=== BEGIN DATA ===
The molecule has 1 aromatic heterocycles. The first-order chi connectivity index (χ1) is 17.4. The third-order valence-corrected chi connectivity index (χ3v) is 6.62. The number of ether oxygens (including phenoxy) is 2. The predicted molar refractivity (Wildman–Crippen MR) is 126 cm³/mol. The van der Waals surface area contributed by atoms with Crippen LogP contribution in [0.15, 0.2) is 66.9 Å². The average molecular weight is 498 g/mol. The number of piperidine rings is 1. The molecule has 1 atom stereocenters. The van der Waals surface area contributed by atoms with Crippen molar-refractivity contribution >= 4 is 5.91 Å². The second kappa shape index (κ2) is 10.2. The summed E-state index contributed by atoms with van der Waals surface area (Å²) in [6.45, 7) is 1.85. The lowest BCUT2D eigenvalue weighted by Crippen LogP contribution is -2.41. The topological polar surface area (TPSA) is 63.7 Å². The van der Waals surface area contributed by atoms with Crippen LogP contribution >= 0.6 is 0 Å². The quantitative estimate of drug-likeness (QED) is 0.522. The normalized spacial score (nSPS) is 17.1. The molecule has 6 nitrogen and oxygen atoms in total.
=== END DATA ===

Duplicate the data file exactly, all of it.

The molecule has 1 aromatic heterocycles. The first-order chi connectivity index (χ1) is 17.4. The third-order valence-corrected chi connectivity index (χ3v) is 6.62. The number of ether oxygens (including phenoxy) is 2. The predicted molar refractivity (Wildman–Crippen MR) is 126 cm³/mol. The van der Waals surface area contributed by atoms with Crippen LogP contribution in [0.15, 0.2) is 66.9 Å². The average molecular weight is 498 g/mol. The number of piperidine rings is 1. The molecule has 1 atom stereocenters. The van der Waals surface area contributed by atoms with Crippen molar-refractivity contribution >= 4 is 5.91 Å². The second kappa shape index (κ2) is 10.2. The summed E-state index contributed by atoms with van der Waals surface area (Å²) in [6.45, 7) is 1.85. The lowest BCUT2D eigenvalue weighted by Crippen LogP contribution is -2.41. The topological polar surface area (TPSA) is 63.7 Å². The van der Waals surface area contributed by atoms with Crippen LogP contribution >= 0.6 is 0 Å². The quantitative estimate of drug-likeness (QED) is 0.522. The normalized spacial score (nSPS) is 17.1. The molecule has 6 nitrogen and oxygen atoms in total.